internal websites within Citi, and the only one I know of that's W3C standards
conformant.  It's also WAI AA conformant, and implements some cutting edge
stuff that I haven't seen other people on the web do such as: 
 
 - keyboard accessible multi-tier horizontal-or-vertical suckerfish menus with
the fix for the IE6 select box overlay bug.
 
 - keyboard accessible toggle-able list-based suckerfish file tree generated
from the file system.
 
 - automatic user authentication and authorization using Active Directory;
which is honestly limited to intranet applications.
 
 - ajax SQL queries dumping into an embedded OWC excel spreadsheet.
 
 I've attached screenshots from two previous iterations of my website for Citi
to ease worries.
 
 Regards,
 Daniel Lewis

That would be fabulous. My vote would be for a design at around the Slashdot level of glitz. Not too much popup bling-bling or shiny faux glass junk. The Citi pages look a little too shiny to me. Good for Citi I think but not for a grass-roots programming language website. In terms of functionality, making the user-comments in-line would be a big help. Most people don't notice the "comments" button at the top of each doc page, and obviously the comments on those external pages don't show up when you do a Ctrl-F find-on-page search. --bb
Jan 21 2008
parent reply Unknown W. Brackets <unknown simplemachines.org> writes:
Aha, I thought that was somewhere... but couldn't find it.  I touched on this
briefly.  It also represents problems as far as SEO (something that could be
improved on D's pages.)

For example, the fact that these two, entirely separate in Google's eyes, URLs
work is bad:

http://www.digitalmars.com/d/changelog.html
http://digitalmars.com/d/changelog.html

In addition, really, all the pages within d/ should 301 redirect to 2.0/ so
that 1.0 and 2.0 are each present in their pages' URLs.  This would make
searching for documentation on a specific tree simpler and most likely improve
relevancy.

But, this is more specific than I really wanted to get with the website's
needs.  The important thing is making the decision to get the changes done, and
taking the time to review who to work with on it.  Maybe an internal team of
volunteers, maybe an outside agency.  This can't happen until responsibility is
better dispersed...

As a side note, I work for a web company, and we use PHP primarily - which
language I do like.  But it would be cool to see D eat its own dogfood here,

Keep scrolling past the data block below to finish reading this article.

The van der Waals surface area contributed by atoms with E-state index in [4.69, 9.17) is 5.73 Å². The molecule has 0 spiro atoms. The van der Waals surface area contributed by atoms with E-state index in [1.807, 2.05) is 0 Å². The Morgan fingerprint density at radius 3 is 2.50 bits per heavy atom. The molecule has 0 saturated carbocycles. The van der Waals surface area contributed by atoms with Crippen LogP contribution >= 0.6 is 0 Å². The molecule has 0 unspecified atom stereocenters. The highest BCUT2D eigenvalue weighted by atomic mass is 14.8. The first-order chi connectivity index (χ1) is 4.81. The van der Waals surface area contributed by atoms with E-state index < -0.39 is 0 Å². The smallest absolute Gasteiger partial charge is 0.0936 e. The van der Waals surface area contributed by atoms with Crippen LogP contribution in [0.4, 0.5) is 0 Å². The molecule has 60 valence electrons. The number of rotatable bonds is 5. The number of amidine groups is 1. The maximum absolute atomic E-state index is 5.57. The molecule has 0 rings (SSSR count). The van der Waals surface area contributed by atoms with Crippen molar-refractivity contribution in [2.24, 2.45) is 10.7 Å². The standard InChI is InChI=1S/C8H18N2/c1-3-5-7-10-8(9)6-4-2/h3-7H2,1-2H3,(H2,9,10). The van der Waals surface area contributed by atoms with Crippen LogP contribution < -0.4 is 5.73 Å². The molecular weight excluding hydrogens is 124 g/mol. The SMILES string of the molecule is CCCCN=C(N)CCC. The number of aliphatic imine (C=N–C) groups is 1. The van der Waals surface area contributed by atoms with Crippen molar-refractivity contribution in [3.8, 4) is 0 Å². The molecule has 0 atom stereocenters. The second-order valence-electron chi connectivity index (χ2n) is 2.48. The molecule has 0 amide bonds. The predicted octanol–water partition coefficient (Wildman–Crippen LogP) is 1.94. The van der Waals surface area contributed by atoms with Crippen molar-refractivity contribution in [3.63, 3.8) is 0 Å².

and host the website on its own, lightweight webserver with D-coded dynamic
pages.  This wouldn't be hard to write at all, and would really show the
versatility of D (as well as efficiency, assuming it handled load well.)  Maybe
not practically the best, though.

-[Unknown]


Bill Baxter Wrote:
 In terms of functionality, making the user-comments in-line would be a 
 big help.  Most people don't notice the "comments" button at the top of 
 each doc page, and obviously the comments on those external pages don't 
 show up when you do a Ctrl-F find-on-page search.

Jan 21 2008
parent reply "Unknown W. Brackets" <unknown simplemachines.org> writes:
Well, I noticed that this is being done, which is great.  However, it's 
been done using http-equiv Refresh redirects.  This is not going to 
improve Google PageRanks.  Really those redirects need to be 301 results 
coming from Apache.

Easiest way to do this is with an .htaccess file or in httpd.conf.  It 
can be done with Redirect or RewriteEngine/RewriteRule.  Here's an example:

RewriteRule ^d/(phobos/.*)$ d/2.0/$1 [NS,L,R=301]
RewriteRule ^d/([^/]+\.html$ d/2.0/$1 [NS,L,R=301]

Or something similar.  Just my suggestion to maintain as much ranking 
and relevance for current pages as possible.

-[Unknown]


Unknown W. Brackets wrote:
 Aha, I thought that was somewhere... but couldn't find it.  I touched on this
briefly.  It also represents problems as far as SEO (something that could be
improved on D's pages.)
 
 For example, the fact that these two, entirely separate in Google's eyes, URLs
work is bad:
 
 http://www.digitalmars.com/d/changelog.html
 http://digitalmars.com/d/changelog.html
 
 In addition, really, all the pages within d/ should 301 redirect to 2.0/ so
that 1.0 and 2.0 are each present in their pages' URLs.  This would make
searching for documentation on a specific tree simpler and most likely improve
relevancy.
 
 But, this is more specific than I really wanted to get with the website's
needs.  The important thing is making the decision to get the changes done, and
taking the time to review who to work with on it.  Maybe an internal team of
volunteers, maybe an outside agency.  This can't happen until responsibility is
better dispersed...
 
 As a side note, I work for a web company, and we use PHP primarily - which
language I do like.  But it would be cool to see D eat its own dogfood here,
and host the website on its own, lightweight webserver with D-coded dynamic
pages.  This wouldn't be hard to write at all, and would really show the
versatility of D (as well as efficiency, assuming it handled load well.)  Maybe